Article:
If you have the time, drive down to Grand Teton; it's all part of the same entrance fee, so it won't cost you anything more. You can take the hike up Cascade Canyon, which starts with a boat ride across Jenny Lake. If you want to take a long walk, it's 15 miles, or so, round trip, up to the head of Cascade Canyon. You can climb up Paintbrush Divide and look back down the canyon; a very impressive site. I was in the canyon a couple of years ago, and there had been an avalanche that took down big lodgepole pines like matchsticks; the Scouts will be impressed, and that's only about 2 miles or so up the canyon. Shorter walks up the canyon will take you to Hidden Falls, and Inspiration Point, both very nice spots and good "starter" hikes. Depends on what your troop is into.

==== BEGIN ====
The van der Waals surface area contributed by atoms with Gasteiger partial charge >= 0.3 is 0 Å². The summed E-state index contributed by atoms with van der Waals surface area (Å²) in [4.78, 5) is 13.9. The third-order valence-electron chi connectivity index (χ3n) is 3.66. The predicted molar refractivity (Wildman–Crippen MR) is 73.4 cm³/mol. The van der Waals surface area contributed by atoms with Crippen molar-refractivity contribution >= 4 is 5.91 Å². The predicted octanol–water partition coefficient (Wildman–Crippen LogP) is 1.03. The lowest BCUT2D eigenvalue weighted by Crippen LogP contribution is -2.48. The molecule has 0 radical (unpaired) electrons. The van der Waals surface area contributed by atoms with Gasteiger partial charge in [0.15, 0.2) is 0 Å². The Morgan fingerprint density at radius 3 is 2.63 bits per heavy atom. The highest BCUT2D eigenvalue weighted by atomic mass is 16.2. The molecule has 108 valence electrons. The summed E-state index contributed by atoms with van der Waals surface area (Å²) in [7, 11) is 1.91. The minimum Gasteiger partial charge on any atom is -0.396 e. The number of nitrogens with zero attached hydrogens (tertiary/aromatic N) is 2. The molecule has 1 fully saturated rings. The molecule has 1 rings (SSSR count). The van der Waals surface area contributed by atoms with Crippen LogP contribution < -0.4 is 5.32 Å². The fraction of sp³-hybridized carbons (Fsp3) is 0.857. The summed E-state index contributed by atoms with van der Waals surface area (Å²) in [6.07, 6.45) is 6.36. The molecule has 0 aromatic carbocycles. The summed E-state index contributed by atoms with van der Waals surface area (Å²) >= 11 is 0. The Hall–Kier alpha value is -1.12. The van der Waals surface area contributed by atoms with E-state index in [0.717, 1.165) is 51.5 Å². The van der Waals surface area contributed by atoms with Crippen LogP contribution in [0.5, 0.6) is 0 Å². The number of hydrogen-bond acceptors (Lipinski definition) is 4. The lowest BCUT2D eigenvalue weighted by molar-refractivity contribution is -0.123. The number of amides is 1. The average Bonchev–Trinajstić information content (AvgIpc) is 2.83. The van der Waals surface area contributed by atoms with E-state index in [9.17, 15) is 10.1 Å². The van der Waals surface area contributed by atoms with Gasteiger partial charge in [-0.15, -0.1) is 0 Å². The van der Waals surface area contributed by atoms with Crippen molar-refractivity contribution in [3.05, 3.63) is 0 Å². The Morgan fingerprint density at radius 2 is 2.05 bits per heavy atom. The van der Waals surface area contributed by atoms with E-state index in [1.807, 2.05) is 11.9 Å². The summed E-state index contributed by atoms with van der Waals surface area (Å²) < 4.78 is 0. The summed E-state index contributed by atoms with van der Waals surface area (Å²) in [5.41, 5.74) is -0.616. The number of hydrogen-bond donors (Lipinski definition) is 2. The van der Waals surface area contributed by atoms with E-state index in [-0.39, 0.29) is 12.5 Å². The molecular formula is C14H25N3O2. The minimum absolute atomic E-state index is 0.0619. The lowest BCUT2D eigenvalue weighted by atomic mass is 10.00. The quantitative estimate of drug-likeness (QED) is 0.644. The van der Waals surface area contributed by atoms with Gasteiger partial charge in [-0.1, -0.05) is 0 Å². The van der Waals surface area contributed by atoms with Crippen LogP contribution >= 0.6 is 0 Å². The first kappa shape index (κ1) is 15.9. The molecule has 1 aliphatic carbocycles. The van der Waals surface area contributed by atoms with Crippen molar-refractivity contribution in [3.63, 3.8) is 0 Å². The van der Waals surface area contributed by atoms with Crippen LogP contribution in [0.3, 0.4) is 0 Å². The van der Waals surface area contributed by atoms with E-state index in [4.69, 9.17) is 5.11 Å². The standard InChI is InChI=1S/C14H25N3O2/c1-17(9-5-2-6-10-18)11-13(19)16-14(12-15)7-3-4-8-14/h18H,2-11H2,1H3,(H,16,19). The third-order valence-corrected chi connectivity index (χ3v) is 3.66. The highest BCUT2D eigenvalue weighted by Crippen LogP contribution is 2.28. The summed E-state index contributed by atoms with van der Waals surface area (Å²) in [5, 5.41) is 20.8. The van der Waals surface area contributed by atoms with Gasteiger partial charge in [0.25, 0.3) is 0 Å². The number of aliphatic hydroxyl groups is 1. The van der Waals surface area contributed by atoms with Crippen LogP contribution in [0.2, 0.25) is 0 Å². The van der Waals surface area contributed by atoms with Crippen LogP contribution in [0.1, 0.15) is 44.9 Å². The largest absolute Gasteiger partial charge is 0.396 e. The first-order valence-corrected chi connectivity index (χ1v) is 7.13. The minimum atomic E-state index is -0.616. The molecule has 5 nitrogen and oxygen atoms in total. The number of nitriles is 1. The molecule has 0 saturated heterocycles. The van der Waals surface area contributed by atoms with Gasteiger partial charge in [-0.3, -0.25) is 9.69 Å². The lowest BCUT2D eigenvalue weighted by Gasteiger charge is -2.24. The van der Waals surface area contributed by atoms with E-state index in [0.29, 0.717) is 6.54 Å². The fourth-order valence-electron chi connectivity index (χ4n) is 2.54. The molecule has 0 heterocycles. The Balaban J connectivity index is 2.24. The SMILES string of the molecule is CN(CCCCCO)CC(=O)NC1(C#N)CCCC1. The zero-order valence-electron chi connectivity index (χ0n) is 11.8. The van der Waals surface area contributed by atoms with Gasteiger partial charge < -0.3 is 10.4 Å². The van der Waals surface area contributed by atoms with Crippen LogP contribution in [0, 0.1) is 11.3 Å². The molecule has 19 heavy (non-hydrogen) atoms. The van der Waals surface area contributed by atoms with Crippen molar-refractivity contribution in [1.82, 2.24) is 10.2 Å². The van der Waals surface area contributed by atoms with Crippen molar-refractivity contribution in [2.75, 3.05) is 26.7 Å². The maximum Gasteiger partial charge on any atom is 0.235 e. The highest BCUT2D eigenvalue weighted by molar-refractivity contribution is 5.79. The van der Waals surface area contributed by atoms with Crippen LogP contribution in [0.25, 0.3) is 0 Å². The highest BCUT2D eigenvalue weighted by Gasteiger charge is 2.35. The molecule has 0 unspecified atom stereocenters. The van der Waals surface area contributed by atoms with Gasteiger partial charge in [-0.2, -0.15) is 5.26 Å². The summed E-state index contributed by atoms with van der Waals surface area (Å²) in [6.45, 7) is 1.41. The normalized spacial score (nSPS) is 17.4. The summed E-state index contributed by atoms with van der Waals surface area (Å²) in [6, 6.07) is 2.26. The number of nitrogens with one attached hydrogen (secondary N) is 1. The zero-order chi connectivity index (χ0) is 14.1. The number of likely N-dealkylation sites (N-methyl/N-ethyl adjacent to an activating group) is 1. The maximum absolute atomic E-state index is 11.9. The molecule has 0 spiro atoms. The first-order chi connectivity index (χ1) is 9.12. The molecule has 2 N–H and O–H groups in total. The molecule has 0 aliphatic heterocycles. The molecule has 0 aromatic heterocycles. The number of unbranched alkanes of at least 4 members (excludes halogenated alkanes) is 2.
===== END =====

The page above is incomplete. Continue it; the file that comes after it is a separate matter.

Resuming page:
And, if you crave civilization for a day, take a drive into the town of Jackson or the ski village at Jackson Hole. In town, have lunch at Mountain High Pizza Pie; in the ski village, have lunch at the Mangy Moose. You can take the Gondola to the top of Rendevous Mountain and then hike down; about 7 miles, I think.

 

I was actually thinking about taking my troop out there next summer. Let us know how it goes.